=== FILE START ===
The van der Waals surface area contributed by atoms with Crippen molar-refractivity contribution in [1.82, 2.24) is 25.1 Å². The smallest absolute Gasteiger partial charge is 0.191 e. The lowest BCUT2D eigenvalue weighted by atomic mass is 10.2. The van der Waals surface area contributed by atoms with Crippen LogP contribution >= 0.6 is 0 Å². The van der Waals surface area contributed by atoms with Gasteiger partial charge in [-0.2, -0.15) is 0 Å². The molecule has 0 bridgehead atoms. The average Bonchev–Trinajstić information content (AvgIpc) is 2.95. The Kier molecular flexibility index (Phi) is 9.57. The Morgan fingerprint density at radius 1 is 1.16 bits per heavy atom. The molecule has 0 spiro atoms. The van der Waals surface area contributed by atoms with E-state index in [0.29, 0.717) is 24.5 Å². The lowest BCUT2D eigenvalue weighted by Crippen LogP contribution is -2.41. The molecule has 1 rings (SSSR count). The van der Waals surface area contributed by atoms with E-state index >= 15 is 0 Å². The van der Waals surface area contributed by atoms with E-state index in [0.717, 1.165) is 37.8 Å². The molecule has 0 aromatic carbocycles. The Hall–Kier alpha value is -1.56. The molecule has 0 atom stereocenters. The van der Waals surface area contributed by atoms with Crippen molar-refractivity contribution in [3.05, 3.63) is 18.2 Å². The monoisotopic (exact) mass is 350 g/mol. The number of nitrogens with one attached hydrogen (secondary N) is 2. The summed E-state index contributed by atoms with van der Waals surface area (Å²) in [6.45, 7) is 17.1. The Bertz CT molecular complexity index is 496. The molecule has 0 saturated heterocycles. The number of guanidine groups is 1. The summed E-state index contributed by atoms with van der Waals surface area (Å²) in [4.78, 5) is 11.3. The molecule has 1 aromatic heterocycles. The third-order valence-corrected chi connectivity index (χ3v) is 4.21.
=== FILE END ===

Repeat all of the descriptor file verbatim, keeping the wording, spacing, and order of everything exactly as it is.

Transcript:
The van der Waals surface area contributed by atoms with Crippen molar-refractivity contribution in [1.82, 2.24) is 25.1 Å². The smallest absolute Gasteiger partial charge is 0.191 e. The lowest BCUT2D eigenvalue weighted by atomic mass is 10.2. The van der Waals surface area contributed by atoms with Crippen LogP contribution >= 0.6 is 0 Å². The van der Waals surface area contributed by atoms with Gasteiger partial charge in [-0.2, -0.15) is 0 Å². The molecule has 0 bridgehead atoms. The average Bonchev–Trinajstić information content (AvgIpc) is 2.95. The Kier molecular flexibility index (Phi) is 9.57. The Morgan fingerprint density at radius 1 is 1.16 bits per heavy atom. The molecule has 0 spiro atoms. The van der Waals surface area contributed by atoms with E-state index in [0.29, 0.717) is 24.5 Å². The lowest BCUT2D eigenvalue weighted by Crippen LogP contribution is -2.41. The molecule has 1 rings (SSSR count). The van der Waals surface area contributed by atoms with E-state index >= 15 is 0 Å². The van der Waals surface area contributed by atoms with E-state index in [0.717, 1.165) is 37.8 Å². The molecule has 0 aromatic carbocycles. The Hall–Kier alpha value is -1.56. The molecule has 0 atom stereocenters. The van der Waals surface area contributed by atoms with Crippen molar-refractivity contribution in [3.05, 3.63) is 18.2 Å². The monoisotopic (exact) mass is 350 g/mol. The number of nitrogens with one attached hydrogen (secondary N) is 2. The summed E-state index contributed by atoms with van der Waals surface area (Å²) in [6.45, 7) is 17.1. The Bertz CT molecular complexity index is 496. The molecule has 0 saturated heterocycles. The number of guanidine groups is 1. The summed E-state index contributed by atoms with van der Waals surface area (Å²) in [4.78, 5) is 11.3. The molecule has 1 aromatic heterocycles. The third-order valence-corrected chi connectivity index (χ3v) is 4.21.